The State Government is standing firm, claiming it can’t take responsibility for sand nourishment works at Stockton Beach, despite another taskforce meeting with the Deputy Premier.

The City of Newcastle insists it’s not on them either, but New South Wales says it can’t apply for a sand mining licence, because it’s the mining regulator.

Offshore sand is considered a mineral product, meaning separate exploration and mining licences are required for the project, though an exploration licence and a suitable sources of sand have already been identified and resolved. 

But the Stockton community remains frustrated by the delays, with the beach having been lashed this year, following large storms and heavy swells with the La Niña weather event.

Stockton Community Liaison Group Chair Barbara Whitcher says the community just wants the Government to get a move on.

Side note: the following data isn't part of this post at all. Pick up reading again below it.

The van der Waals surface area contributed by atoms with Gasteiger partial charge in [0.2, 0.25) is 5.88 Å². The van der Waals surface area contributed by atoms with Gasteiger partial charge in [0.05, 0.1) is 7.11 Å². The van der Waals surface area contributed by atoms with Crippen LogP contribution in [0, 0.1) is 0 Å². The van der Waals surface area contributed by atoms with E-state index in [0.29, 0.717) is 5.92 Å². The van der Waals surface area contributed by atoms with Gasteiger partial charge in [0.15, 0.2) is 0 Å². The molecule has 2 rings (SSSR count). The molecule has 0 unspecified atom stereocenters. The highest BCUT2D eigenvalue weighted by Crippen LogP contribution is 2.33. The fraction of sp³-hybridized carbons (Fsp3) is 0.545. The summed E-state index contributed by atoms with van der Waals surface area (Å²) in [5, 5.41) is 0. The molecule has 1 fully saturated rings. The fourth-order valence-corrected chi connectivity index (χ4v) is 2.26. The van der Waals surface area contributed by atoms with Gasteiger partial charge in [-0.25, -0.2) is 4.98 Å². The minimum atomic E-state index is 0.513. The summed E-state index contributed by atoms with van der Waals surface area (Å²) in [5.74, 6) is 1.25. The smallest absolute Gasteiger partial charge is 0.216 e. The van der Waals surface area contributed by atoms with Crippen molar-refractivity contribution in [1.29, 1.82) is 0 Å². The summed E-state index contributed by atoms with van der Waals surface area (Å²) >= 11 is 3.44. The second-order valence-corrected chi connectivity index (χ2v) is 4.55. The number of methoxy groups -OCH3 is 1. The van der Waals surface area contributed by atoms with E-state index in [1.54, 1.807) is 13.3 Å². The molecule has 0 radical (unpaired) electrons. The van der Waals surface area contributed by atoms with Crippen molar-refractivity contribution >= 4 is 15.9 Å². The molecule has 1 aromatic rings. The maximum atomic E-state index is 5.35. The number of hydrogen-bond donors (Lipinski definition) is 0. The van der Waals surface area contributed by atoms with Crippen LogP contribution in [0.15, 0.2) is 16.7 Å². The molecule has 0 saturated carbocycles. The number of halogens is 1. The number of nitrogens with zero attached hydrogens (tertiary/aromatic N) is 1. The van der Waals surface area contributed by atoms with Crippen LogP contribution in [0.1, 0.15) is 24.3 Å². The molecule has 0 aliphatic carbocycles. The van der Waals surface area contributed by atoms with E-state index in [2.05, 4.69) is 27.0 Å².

“I really think that the Deputy Premier could be much more supportive,” she said. “He did say that the State has contributed nearly a million dollars towards a solution for Stockton Beach, but Newcastle City Council and the Hunter Water Board have been putting in massive amounts.”

“The NSW Government has enormous resources. They’ve been trying to put the responsibility onto a council.

“I’m assuming this will happen with all councils up and down the coast, where there are other areas that are facing climate change challenges, which we have on top of this other major problem of the breakwall.”

Council is set to meet with the Hunter and Central Coast Development Corporation, in hopes to resolve the conflict of interest and come up with a solution.

If the nourishment plan gets off the ground, 2.4 million cubic metres of sand will initially be collected and used to restore the shoreline.  

The Deputy Premier’s Office says the Government is committed to finding a solution, though it’s understood the dispute over responsibility for the mining license stretches back more than two years.

Ms Whitcher says the legislation could need to change, when it comes to mining for the sake of coastal restoration.

“This has been known now for years,” she said. “It’s an issue that we’ve been fighting for a long time.”

“If it was an easy thing for a council to do, it would’ve been done. The issue is that Stockton has an urgent situation now, but there are going also to be other coastal areas that could benefit.”

Image credit: Save Stockton Beach.